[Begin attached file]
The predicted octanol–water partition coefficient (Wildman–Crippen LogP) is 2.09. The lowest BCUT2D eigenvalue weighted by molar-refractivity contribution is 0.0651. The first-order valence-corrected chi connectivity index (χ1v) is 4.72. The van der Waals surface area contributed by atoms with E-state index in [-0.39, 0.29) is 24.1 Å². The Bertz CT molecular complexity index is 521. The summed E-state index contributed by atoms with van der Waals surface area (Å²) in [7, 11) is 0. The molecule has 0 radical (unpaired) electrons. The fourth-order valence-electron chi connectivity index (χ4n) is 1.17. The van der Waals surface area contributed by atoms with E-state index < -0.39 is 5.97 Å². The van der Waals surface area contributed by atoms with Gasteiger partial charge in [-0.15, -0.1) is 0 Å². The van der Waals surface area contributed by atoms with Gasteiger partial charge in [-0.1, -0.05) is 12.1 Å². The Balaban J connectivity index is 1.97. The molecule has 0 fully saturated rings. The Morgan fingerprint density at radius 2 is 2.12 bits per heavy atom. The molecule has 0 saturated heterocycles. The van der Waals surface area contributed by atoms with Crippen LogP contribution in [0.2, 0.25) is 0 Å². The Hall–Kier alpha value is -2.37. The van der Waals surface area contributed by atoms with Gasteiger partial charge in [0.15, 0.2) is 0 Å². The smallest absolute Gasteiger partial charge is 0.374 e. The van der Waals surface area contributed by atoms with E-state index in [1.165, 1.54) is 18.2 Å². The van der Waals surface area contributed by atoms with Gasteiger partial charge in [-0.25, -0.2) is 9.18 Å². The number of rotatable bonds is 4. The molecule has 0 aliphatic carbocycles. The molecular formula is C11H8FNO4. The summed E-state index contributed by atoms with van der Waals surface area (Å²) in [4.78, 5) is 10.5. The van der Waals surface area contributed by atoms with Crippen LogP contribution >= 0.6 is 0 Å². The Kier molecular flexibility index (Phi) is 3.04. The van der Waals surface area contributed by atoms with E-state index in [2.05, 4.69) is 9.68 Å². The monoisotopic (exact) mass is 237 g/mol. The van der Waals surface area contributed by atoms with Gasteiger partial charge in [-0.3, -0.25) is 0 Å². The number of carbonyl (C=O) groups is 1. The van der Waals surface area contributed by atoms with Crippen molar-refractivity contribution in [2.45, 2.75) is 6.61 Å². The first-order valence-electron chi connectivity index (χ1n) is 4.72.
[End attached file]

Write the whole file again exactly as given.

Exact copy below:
The predicted octanol–water partition coefficient (Wildman–Crippen LogP) is 2.09. The lowest BCUT2D eigenvalue weighted by molar-refractivity contribution is 0.0651. The first-order valence-corrected chi connectivity index (χ1v) is 4.72. The van der Waals surface area contributed by atoms with E-state index in [-0.39, 0.29) is 24.1 Å². The Bertz CT molecular complexity index is 521. The summed E-state index contributed by atoms with van der Waals surface area (Å²) in [7, 11) is 0. The molecule has 0 radical (unpaired) electrons. The fourth-order valence-electron chi connectivity index (χ4n) is 1.17. The van der Waals surface area contributed by atoms with E-state index < -0.39 is 5.97 Å². The van der Waals surface area contributed by atoms with Gasteiger partial charge in [-0.15, -0.1) is 0 Å². The van der Waals surface area contributed by atoms with Gasteiger partial charge in [-0.1, -0.05) is 12.1 Å². The Balaban J connectivity index is 1.97. The molecule has 0 fully saturated rings. The Morgan fingerprint density at radius 2 is 2.12 bits per heavy atom. The molecule has 0 saturated heterocycles. The van der Waals surface area contributed by atoms with Crippen LogP contribution in [0.2, 0.25) is 0 Å². The Hall–Kier alpha value is -2.37. The van der Waals surface area contributed by atoms with Gasteiger partial charge in [0.15, 0.2) is 0 Å². The smallest absolute Gasteiger partial charge is 0.374 e. The van der Waals surface area contributed by atoms with E-state index in [1.165, 1.54) is 18.2 Å². The van der Waals surface area contributed by atoms with Gasteiger partial charge in [-0.25, -0.2) is 9.18 Å². The number of rotatable bonds is 4. The molecule has 0 aliphatic carbocycles. The molecular formula is C11H8FNO4. The summed E-state index contributed by atoms with van der Waals surface area (Å²) in [4.78, 5) is 10.5. The van der Waals surface area contributed by atoms with Crippen LogP contribution >= 0.6 is 0 Å². The Kier molecular flexibility index (Phi) is 3.04. The van der Waals surface area contributed by atoms with E-state index in [2.05, 4.69) is 9.68 Å². The monoisotopic (exact) mass is 237 g/mol. The van der Waals surface area contributed by atoms with Gasteiger partial charge in [-0.3, -0.25) is 0 Å². The number of carbonyl (C=O) groups is 1. The van der Waals surface area contributed by atoms with Crippen molar-refractivity contribution in [2.45, 2.75) is 6.61 Å². The first-order valence-electron chi connectivity index (χ1n) is 4.72.